What is the purpose of a Visual Novel? Is it to make you absorbed into another world, is it to engage you into an interesting narrative, or is it just to make you have a great time? There are all things that a Visual Novel should strive for, but when a work has all 3, you have a masterpiece on your hands, something beautiful, entrancing, amazing. Sekien no Inganock, the second game in the What a Beautiful series by Liar Soft is such a game, but this work is not without its faults, a flawed masterpiece.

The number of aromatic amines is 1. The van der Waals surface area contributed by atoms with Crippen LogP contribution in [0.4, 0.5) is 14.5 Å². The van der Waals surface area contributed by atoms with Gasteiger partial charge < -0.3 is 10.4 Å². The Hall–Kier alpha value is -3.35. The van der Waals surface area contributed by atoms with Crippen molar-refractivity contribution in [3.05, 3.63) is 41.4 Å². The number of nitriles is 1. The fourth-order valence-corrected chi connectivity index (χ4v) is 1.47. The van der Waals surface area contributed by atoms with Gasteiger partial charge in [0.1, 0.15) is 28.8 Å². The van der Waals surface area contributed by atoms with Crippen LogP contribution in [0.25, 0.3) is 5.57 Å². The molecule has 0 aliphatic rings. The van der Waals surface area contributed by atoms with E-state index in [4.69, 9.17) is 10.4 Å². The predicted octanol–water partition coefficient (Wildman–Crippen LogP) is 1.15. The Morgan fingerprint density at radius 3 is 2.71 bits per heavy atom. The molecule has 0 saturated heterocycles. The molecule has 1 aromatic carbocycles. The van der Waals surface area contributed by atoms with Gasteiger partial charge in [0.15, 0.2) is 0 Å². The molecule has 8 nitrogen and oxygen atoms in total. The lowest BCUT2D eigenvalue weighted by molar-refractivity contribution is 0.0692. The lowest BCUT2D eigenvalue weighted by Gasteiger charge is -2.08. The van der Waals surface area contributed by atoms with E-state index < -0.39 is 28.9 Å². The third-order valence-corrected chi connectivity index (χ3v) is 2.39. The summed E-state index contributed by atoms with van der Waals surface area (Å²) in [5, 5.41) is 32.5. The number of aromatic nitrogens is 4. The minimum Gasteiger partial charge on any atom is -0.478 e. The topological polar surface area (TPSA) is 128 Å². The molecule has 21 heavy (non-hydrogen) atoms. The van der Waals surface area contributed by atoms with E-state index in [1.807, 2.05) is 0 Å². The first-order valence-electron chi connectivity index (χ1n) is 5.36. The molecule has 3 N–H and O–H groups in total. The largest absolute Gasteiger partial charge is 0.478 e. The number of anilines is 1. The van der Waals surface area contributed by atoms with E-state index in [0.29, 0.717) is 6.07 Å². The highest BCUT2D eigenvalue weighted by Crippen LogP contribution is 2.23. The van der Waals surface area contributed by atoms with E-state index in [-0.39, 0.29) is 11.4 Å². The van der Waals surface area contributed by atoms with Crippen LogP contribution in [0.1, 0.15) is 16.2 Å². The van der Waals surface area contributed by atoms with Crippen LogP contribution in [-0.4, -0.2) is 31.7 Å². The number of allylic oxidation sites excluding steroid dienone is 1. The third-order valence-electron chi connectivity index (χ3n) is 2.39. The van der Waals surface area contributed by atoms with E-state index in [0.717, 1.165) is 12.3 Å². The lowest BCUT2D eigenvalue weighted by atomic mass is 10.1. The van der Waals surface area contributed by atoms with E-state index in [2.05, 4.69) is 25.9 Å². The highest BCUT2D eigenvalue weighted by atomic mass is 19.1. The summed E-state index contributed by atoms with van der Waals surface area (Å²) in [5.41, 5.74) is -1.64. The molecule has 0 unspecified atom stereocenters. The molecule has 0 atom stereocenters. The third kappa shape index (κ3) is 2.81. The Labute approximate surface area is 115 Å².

Before we start though, I need to say that if any of you are worried about the fact that Sekien no Inganock is the second game in the What a Beautiful series, don’t be. Yes this is the second game in the series, but from what I’ve heard (I’ve only played Inganock so far) this is the best to start at as the first game in the series is nowhere near as good as others like this game, none of the stories are directly related, and this is the first one translated to English. If there’s a starting point in this series, this would be it, and from my experience it was a fantastic starting point.